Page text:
For T3-repressed genes, only 4.2% (69 of 1,626) of the genes repressed by T3 in WT were regulated after loss of thra (Figure 4C). For genes common to WT and thramt−exon4, the majority had elevated baseline mRNA levels (fold change; dio3: WT = 3.2, thramt−exon4 = 2.6; st3: WT = 4.9, thramt−exon4 = 1.5; igf2: WT = 5.3, thramt−exon4 = 1.5; nc3r2: WT = 2.5, thramt−exon4 = 1.7). In comparing the level of gene repression by T3 of these 70 genes (log2 fold change > −0.5), we found that many of these genes exhibited reduced responses to the hormone (Supplemental Table 1); three examples that we validated by RTqPCR are shown in Figure 4D. While exogenous T3 caused significant decreases in mRNA levels in both genotypes, the level of gene repression was slightly reduced in thramt−exon4 compared with WT (% change relative to baseline; cbx7: WT = −70.2%, thramt−exon4 = −56%; znf395: WT = −184%, thramt−exon4 = −38%; crebrf : WT = −68%, thramt−exon4 = −42%). Also shown in Figure 4D is one example of a gene (egin3) that was repressed by T3 in WT (% change relative to baseline: −65%), but was not regulated in thramt−exon4; also, this gene's baseline mRNA level was not different among the two genotypes. There were 50 genes that were repressed by T3 in thramt−exon4 but not in WT.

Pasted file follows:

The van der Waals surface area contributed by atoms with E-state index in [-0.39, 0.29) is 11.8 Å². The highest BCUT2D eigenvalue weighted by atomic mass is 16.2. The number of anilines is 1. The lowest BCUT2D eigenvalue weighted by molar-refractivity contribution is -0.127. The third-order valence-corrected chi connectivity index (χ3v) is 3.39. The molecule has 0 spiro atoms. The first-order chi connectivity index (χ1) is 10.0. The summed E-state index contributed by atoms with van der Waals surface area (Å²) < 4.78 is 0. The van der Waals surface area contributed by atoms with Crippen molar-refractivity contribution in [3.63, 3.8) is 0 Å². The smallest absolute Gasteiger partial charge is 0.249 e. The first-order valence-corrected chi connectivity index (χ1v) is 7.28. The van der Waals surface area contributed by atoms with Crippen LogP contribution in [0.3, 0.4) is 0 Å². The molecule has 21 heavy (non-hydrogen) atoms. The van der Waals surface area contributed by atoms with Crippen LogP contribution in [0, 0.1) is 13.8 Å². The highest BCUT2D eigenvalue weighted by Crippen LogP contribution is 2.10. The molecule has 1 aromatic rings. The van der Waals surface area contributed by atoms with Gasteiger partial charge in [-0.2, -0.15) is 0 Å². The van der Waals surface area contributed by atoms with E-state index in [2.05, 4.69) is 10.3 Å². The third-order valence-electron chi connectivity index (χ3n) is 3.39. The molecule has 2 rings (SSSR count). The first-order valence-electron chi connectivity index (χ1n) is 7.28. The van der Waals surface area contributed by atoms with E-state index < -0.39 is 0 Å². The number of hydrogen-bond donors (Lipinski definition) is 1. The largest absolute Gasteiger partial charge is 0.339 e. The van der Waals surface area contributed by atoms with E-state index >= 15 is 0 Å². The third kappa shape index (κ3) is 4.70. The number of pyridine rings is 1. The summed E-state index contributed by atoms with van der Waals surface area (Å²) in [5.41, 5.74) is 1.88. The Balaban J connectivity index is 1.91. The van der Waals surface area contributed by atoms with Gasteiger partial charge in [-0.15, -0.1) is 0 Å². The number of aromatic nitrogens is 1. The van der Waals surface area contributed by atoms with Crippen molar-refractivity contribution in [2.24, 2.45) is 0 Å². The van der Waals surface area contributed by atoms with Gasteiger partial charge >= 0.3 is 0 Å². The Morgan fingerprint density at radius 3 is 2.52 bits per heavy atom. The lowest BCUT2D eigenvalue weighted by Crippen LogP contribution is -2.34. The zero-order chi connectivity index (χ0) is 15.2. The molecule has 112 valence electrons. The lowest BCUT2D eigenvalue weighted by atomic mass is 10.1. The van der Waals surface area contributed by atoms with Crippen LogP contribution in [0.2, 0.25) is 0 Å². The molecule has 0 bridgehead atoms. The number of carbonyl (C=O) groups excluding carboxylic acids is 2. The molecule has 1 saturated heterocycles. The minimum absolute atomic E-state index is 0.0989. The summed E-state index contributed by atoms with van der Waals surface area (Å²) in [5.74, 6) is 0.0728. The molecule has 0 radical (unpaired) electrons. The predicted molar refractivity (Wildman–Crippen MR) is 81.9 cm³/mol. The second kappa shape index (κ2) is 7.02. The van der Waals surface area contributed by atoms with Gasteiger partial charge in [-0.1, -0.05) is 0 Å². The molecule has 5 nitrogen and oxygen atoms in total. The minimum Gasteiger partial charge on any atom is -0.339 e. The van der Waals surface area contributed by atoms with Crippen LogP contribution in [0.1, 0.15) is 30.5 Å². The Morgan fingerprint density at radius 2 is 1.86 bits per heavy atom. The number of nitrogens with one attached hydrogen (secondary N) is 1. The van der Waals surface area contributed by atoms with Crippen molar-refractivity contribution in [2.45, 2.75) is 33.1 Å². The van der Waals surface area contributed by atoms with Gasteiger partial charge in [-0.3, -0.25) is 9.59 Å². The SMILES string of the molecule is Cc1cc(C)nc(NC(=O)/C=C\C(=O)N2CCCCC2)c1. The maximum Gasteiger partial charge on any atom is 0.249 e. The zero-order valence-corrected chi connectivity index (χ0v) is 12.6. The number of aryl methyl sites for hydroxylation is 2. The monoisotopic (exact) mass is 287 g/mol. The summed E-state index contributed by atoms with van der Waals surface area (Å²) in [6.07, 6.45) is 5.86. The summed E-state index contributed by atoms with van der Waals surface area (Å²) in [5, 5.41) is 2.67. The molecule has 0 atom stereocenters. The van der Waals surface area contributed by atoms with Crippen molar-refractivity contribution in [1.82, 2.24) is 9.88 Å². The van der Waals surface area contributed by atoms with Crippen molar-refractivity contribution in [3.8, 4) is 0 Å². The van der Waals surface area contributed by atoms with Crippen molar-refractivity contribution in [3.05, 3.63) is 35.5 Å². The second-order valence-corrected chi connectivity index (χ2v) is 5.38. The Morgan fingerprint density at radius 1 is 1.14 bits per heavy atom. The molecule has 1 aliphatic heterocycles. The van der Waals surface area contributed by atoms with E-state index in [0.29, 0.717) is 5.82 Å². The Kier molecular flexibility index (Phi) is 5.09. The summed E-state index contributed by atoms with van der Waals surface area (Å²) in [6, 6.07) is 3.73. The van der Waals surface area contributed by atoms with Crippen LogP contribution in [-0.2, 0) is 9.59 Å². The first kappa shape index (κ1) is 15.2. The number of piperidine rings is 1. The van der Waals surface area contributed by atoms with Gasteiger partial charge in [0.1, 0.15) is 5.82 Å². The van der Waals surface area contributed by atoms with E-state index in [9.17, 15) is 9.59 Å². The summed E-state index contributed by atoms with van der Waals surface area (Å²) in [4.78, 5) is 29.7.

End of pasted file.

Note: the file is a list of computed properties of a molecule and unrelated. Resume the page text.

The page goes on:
Lastly, we identified 10 core cell cycle control genes in the list of genes regulated by T3 in WT, and then looked for these genes in the T3 regulated list from thramt−exon4 tadpoles. This showed several cyclins and cyclin-dependent kinases and an E2F transcription factor were regulated by T3 in WT brain (Table 2). However, none of these genes were changed by T3 in thramt−exon4 tadpole brain. We will provide a full gene ontology and pathway analysis of T3-regulated genes in wild type tadpole brain in a future publication.